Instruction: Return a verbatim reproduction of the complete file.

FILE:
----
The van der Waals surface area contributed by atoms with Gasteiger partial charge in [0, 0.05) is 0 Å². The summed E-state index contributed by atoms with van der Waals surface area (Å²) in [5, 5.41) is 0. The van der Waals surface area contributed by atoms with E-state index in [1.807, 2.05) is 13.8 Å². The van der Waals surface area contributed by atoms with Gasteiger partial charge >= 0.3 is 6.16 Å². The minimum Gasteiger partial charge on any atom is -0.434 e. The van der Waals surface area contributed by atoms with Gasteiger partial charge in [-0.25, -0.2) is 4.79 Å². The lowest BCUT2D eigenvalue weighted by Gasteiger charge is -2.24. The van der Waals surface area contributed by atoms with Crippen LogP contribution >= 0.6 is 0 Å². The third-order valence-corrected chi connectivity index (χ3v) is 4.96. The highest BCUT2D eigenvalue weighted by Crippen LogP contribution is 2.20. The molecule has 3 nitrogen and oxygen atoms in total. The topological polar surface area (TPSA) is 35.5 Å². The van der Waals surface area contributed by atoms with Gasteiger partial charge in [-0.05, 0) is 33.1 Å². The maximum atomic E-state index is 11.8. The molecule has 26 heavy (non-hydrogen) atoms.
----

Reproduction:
The van der Waals surface area contributed by atoms with Gasteiger partial charge in [0, 0.05) is 0 Å². The summed E-state index contributed by atoms with van der Waals surface area (Å²) in [5, 5.41) is 0. The van der Waals surface area contributed by atoms with E-state index in [1.807, 2.05) is 13.8 Å². The van der Waals surface area contributed by atoms with Gasteiger partial charge >= 0.3 is 6.16 Å². The minimum Gasteiger partial charge on any atom is -0.434 e. The van der Waals surface area contributed by atoms with Gasteiger partial charge in [-0.25, -0.2) is 4.79 Å². The lowest BCUT2D eigenvalue weighted by Gasteiger charge is -2.24. The van der Waals surface area contributed by atoms with Crippen LogP contribution >= 0.6 is 0 Å². The third-order valence-corrected chi connectivity index (χ3v) is 4.96. The highest BCUT2D eigenvalue weighted by Crippen LogP contribution is 2.20. The molecule has 3 nitrogen and oxygen atoms in total. The topological polar surface area (TPSA) is 35.5 Å². The van der Waals surface area contributed by atoms with Gasteiger partial charge in [-0.05, 0) is 33.1 Å². The maximum atomic E-state index is 11.8. The molecule has 26 heavy (non-hydrogen) atoms.